Breaking News
More () »

Why a divided Minnesota legislature needs an overtime session

Minnesota's politically divided state legislature will blow through a deadline for passing a balanced budget, with too many unresolved fiscal and policy disputes

ST PAUL, Minn — There's a growing consensus that Minnesota lawmakers won't be able to get a budget passed before the session ends Monday. They'll need to meet in a special session, most likely during June, to wrap up their work and thereby avoid a state government shutdown in July.

The State Capitol's "Big 3" - Gov. Tim Walz, Republican Senate Majority Leader Paul Gazelka and Democratic House Speaker Melissa Hortman - continued to hold private negotiations behind closed doors in hopes of crafting overall budget targets.

Senate Leader Paul Gazelka held out hope Friday afternoon a deal could be reached during the weekend, even with the governor spending part of his time at the fishing opener in Otter Tail County. 

"We’re doing our best to try to find a budget that works best for everyone. So, we are having very productive conversations about federal stimulus money and other thorny issues," Sen. Gazelka told reporters.

But Gazelka acknowledged even if that happens Saturday or Sunday, it would still take too long for committees to finish processing all of the bills, pass them and get them voted on in both the House and Senate before the constitutionally-mandated final day of session midnight Monday.

House Speaker Hortman had essentially said the same thing a day earlier, that the sheer logistics of buttoning up more than a dozen budget bills and moving them through session calendars - complete with long debates - would be impossible by midnight Monday. 

Simply put, there are too many moving parts and too many divisive issues still in the mix. And reaching a deal on spending targets is just one obstacle. The Republican-controlled Senate and the DFL-controlled House have major policy differences that must also be resolved before they call it a day.

Senate Minority Leader Susan Kent expressed frustration that some conference committees had simply just stalled while they waited for the Big 3 to reach a deal.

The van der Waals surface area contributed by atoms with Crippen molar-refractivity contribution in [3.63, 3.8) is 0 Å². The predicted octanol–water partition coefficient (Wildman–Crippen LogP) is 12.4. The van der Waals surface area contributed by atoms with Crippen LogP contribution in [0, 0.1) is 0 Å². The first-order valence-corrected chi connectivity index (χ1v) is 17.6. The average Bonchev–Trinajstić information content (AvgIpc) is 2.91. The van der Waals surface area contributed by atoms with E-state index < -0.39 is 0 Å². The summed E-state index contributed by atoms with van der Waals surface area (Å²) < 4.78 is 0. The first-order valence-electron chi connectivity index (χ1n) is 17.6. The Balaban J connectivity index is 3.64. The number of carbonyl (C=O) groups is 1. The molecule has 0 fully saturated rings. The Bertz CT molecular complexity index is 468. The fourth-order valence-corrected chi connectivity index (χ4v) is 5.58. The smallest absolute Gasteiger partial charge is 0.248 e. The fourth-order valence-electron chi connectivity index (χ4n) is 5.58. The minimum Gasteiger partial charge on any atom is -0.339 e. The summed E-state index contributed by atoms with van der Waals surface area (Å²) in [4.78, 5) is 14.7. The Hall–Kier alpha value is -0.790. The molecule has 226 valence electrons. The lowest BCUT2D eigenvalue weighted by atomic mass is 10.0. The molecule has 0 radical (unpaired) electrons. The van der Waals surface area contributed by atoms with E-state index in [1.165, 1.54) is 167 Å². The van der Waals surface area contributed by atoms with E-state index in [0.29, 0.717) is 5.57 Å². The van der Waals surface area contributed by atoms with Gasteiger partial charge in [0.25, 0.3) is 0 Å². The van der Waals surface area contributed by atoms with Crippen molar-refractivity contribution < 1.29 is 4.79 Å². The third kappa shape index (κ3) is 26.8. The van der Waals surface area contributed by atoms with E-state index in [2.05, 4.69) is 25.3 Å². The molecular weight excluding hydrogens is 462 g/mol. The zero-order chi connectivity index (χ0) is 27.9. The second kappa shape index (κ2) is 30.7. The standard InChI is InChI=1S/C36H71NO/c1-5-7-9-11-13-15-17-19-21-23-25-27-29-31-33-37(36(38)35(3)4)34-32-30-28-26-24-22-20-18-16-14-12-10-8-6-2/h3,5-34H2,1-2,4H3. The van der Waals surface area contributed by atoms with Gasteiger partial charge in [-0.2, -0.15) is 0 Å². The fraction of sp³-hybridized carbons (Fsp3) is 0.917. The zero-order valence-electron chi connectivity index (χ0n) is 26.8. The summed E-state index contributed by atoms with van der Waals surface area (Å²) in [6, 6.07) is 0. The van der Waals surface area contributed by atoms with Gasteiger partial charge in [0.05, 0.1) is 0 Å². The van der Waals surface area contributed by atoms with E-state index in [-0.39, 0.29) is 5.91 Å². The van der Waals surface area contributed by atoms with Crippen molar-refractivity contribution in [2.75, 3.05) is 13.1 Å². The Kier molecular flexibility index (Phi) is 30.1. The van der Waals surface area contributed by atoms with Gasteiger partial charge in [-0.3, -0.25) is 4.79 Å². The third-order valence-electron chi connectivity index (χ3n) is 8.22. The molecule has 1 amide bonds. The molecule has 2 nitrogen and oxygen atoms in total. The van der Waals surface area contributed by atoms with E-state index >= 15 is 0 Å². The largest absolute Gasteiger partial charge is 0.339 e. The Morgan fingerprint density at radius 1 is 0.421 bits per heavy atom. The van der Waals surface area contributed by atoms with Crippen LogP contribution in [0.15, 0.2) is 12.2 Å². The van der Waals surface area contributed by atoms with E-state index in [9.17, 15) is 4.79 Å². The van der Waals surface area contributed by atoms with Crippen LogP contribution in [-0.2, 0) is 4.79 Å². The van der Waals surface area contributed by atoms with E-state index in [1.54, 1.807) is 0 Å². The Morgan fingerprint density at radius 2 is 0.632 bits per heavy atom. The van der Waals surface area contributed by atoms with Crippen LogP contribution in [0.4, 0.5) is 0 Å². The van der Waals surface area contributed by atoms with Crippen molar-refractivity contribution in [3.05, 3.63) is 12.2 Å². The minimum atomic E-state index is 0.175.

"It doesn't mean we put everything on hold. It doesn't mean we don't have conference committee hearings; we don't adopt provisions, we don't keep negotiating the things where we're close," Sen. Kent remarked Friday.

"There's no reason for us to push everything off until June."

Minnesota has the only divided legislature in the country - the House of Representatives is controlled by Democrats, while the Senate is controlled by Republicans. Gov. Walz, as a Democrat, tilts the balance of power toward the House, but all three sides of the triangle have to agree on every piece of legislation that becomes law.

So, you already begin with a recipe for going into overtime session. And the COVID pandemic also played a role in slowing things down.

Most of the legislature's committee work was done remotely with lawmakers, staff members and witnesses taking part in remote Zoom-style hearings and meetings.  That added to the complexities of passing a two-year $50 billion budget.

COVID relief money from the federal government also played a role in disputes because there was a lack of clarity about exactly how some of that money could be used. There was also a philosophical difference between lawmakers on whether those one-time federal relief dollars could be spent augmenting ongoing expenses.

And even the term "budget" oversimplifies things.  It's actually composed of more than a dozen smaller budget bills covering specific parts of the state's operations, including transportation, health and human services, public school aid, higher education, public safety and more.

The House and Senate each pass their own versions of all those budget bills. It then falls on House-Senate conference committees to blend those House and Senate bills into a hybrid piece of legislation that can gain enough support to pass both chambers without any amendments.

But those conference committees can finish work on those joint House-Senate bills until the Big 3 reach a deal on the overall budget targets. That's known as the "global agreement" on how much the state will spend in the next two years and how much it will collect in tax revenue.

Unlike the federal government, Minnesota's state government can't borrow money to pay for operating expenses. Lawmakers must pass a budget that will limit spending to less than what the economic experts predict the state will collect in taxes during that two-year period.

In this case, lawmakers are passing the FY2022-2023 budget. It will cover the two-year period beginning July 1, 2021 and ending June 30, 2023.

And once they solve the money part of the puzzle, they've still got to deal with policy disputes.  For example, the House has passed several police reform measures the Senate hasn't accepted.  And the Senate passed a Voter ID bill that the House won't embrace.

There are also "budget hostages" for lack of a better term. For example, Republicans have threatened to block the Environment and Natural Resources budget bill unless Gov. Walz delays implementation of his Clean Cars Minnesota initiative.

That would deny the DNR its operating budget, which would translate to Minnesota State Parks closing down in July.

The Senate GOP has insisted that Gov. Walz give up his peacetime emergency powers and sign a bill that would require legislative approval to extend any emergency beyond 30 days.

Before You Leave, Check This Out